round (winner or loser); side of the debate team

(affirmative or negative); position of the debate speaker in

rebuttal speeches (first rebuttal, second rebuttal);

the year of the debate final (1967 to 1985); and gender

make-up of the team (mixed or single-gender).


The dependent variable in this study was emotive words.

Those words were selected from two original instruments, the

Gottschalk-Gleser content analysis scale and the Osgood,

Suci, and Tannenbaum semantic differential scale. Three

dependent variables were identified in terms of the emotive

word list: positive emotive words, negative emotive words,

and the overall use of emotive words. Positive emotive

words, negative emotive words, and the overall use of

emotive words were further divided into the following


1. The emotive words used by the first negative

speaker in the first negative rebuttal speech, including

the use of positive words, negative words, and total

emotive words.

2. The emotive words used by the second negative

speaker in the second negative rebuttal speech, including

the use of positive words, negative words and total

emotive words.

3. The emotive words used by the first affirmative

speaker in the first affirmative rebuttal speech,

including the positive words, negative words, and total

emotive words.

4. The emotive words used by the second affirmative

speaker in the second affirmative rebuttal speech,

including the positive words, negative words, and total

emotive words.

The five independent variables will be:

1. Result of the debate round (winner or loser) as

measured by having a majority of judges vote for the


2. Side of the debate team (affirmative or


3. Position of the debate speaker in rebuttal

speeches (first rebuttal, second rebuttal).

4. Year of the debate final (1967 until 1985).

5. Gender make-up of the team (mixed or single-gender



Transcripts for Analysis

The transcripts of the final rounds of the National

Debate Tournament were published annually by the American

Forensic Association in JAFA from 1967 until 1985. This

study will analyze the transcripts of all of the rebuttal

speeches from those debates. The transcripts of the rounds

were made from audio tape recordings of the rounds. Rives

and Boaz (1977) explained that . the debate was

edited from a tape recording. Except for the correction

of obviously unintended errors . this is as close to

a verbatim transcript as was possible to obtain from the

recording" (p.10).

Thirty-eight debate teams representing twenty different

schools participated in the final round of the NDT between

1967 and 1985. Several schools made multiple appearances in

the final round, including six by Harvard and four each by

Dartmouth and Northwestern. A total of seventy-six debaters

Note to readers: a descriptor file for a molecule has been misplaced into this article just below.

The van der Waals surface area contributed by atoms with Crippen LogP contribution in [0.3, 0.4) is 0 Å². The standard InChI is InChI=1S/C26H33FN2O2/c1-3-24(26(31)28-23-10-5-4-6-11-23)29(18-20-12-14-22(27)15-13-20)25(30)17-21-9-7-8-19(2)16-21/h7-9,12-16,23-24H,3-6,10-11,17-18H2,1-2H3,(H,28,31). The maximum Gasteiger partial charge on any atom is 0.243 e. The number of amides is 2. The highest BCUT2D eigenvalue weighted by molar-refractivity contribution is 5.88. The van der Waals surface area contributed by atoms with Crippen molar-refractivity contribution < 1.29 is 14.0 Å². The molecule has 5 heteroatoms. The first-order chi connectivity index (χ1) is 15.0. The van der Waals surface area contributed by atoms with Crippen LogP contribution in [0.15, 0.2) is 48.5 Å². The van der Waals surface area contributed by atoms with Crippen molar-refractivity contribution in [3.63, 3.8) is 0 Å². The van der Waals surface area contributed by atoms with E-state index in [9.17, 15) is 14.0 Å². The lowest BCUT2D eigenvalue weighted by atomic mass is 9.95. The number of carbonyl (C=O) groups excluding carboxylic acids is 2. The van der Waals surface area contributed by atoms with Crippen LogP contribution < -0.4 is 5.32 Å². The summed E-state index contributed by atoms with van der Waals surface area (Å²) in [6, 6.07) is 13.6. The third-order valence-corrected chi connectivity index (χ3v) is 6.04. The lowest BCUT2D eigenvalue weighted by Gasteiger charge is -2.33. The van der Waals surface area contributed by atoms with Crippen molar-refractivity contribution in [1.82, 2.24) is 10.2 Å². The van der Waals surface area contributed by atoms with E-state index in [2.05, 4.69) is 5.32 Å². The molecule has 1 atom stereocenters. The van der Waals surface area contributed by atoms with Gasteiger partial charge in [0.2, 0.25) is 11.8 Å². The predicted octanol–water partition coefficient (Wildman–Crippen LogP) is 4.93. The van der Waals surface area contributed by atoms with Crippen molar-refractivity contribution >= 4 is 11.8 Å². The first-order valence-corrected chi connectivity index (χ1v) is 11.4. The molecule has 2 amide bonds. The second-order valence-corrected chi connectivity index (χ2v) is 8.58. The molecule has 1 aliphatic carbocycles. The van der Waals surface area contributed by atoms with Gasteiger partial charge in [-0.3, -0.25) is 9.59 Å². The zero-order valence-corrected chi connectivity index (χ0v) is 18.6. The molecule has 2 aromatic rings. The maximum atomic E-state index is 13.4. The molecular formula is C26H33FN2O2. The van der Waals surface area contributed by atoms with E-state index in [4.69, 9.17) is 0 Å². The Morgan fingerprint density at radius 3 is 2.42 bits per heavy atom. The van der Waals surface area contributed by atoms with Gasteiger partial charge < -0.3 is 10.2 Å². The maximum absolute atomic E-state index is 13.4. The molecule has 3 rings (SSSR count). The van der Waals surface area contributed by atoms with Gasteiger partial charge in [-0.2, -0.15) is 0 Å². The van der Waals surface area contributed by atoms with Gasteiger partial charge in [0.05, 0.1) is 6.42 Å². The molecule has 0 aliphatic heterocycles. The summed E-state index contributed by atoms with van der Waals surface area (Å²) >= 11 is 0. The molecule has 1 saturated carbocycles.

were involved in these debates but because five debaters

appeared in two different final rounds, there was a total of

seventy-one different debaters involved. Negative teams won

eleven of the nineteen debates. Of the one hundred and nine

judges, fifty-seven voted for the negative teams and fifty-

one voted for the affirmative teams. Of the topics, five

were international in scope and fourteen were national

topics. The sides, teams, topics and results of the final

rounds from 1967 to 1985 are displayed in note 1.


The study utilized the existing published record of

nineteen years of the transcripts of the final round of the

National Debate Tournament. A total of seventy-one debaters

took part in these debates. Four women and sixty-six men

debated in the final rounds between 1966 and 1985. A total

of one hundred and nine judges were used to judge the

nineteen debates.


The study utilizes three pieces of hardware: the

optical scanner; the computer that will utilize the wordscan

and other content analysis software, a Macintosh PC; and the

computer that will conduct the multiple analysis of

regression upon the results of the data, a mainframe VAX.

The study utilizes the wordscan and browser software

that was discussed above and the study will also utilize

SAS, a statistical package available from the Center for

Instructional and Research Computing Activities (CIRCA) at

the University of Florida. The wordscan program examined

the "text only" debate transcripts for emotive words. Those

emotive words were taken from Gottschalk and Gleser (1969)

content analysis scales (the hostility scale) and the semantic

differential scales of Osgood, Suci and Tannenbaum (1957).

Both scales contain bipolar terms that fall into positive

and negative categories. Items from both scales were

combined and additional words were derived from the original

by the use of a thesaurus and grammatical derivations.

Identifying Emotive Words

The transcripts were processed by an optical scanner

(Model: Apple Scanner 300dpi) that will convert the